Image from bd
Artist Jeremy Deller is bat happy; he loves these flying mammals. But they are becoming endangered due to the loss of their natural habitats. So he organised a competition to design a wildlife-friendly house for bats, to be built at the London Wetland Centre.
The winning project was designed by two architecture students from the Architectural Association in London, Jorgen Tandberg from Oslo and Yo Murata from Tokyo. Deller's verdict: "It's great, I wouldn't mind living there myself."
Image from dartford warbler
The white box looks like a picture in a frame. It has an invisible black roof to make the interior warmer. It is built of Hemcrete, an environmentally friendly mixture of hemp fibre and lime. This material allows the building to 'breathe' so it keeps the roosts at the right temperature.
The design on the front and repeated on the back is made of layers of computer-cut fretwork panels. They are not just decorative but incorporate the small, dry, dark spaces bats love.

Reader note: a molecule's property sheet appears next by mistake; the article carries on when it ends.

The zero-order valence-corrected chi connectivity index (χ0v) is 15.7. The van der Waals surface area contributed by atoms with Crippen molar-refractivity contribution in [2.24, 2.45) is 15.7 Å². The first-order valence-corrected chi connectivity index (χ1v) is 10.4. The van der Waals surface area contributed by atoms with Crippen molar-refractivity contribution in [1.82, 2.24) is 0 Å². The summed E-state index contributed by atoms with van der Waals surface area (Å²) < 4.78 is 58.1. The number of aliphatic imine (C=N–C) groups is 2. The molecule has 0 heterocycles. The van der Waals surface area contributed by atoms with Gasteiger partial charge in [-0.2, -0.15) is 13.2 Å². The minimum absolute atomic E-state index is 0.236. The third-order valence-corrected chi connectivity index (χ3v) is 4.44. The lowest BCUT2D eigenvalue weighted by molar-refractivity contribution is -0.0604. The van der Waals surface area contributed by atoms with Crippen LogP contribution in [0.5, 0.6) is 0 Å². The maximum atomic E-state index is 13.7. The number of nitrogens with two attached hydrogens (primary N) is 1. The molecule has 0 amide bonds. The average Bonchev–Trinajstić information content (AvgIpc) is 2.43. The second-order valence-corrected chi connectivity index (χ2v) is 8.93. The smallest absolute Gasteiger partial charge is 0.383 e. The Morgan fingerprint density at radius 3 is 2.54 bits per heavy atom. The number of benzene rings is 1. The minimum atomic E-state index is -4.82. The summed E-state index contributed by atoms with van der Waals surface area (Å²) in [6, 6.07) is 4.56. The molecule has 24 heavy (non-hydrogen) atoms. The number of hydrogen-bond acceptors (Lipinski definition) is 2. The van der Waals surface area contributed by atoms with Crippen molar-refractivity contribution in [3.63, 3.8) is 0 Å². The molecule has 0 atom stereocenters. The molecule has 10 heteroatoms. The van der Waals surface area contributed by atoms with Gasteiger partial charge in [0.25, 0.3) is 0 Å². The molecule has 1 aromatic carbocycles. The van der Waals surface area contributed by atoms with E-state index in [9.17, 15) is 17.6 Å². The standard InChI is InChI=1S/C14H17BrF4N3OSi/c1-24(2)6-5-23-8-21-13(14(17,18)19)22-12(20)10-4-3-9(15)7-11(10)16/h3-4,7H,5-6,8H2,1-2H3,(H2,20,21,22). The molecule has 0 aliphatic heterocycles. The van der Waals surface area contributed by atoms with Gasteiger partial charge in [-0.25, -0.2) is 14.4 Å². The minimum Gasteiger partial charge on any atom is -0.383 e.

The house has homes for at least 8 species of bats that have been noted at the Wetland Centre, and was designed with the advice of the Bat Conservation Trust.
It was made very cheaply: £120,000 ( $200,000).
The judges said that:
"The materials are simple and can be sourced locally, cheaply and from recycled supplies or even on site. The scale and design look reasonable for the budget available. The orientation and the different materials can be used to create the range of temperatures required - a certain amount of experimental development will no doubt be needed, but it is a highly adaptable design and could be adapted in situ over time. Could imagine it being replicated elsewhere, perhaps altering the materials and/or scale to suit each location and budget."
It's been a fascinating journey for the students, which has been outlined in their blog. Architects and enthusiasts can gain great insight into the construction from the pictures and descriptions.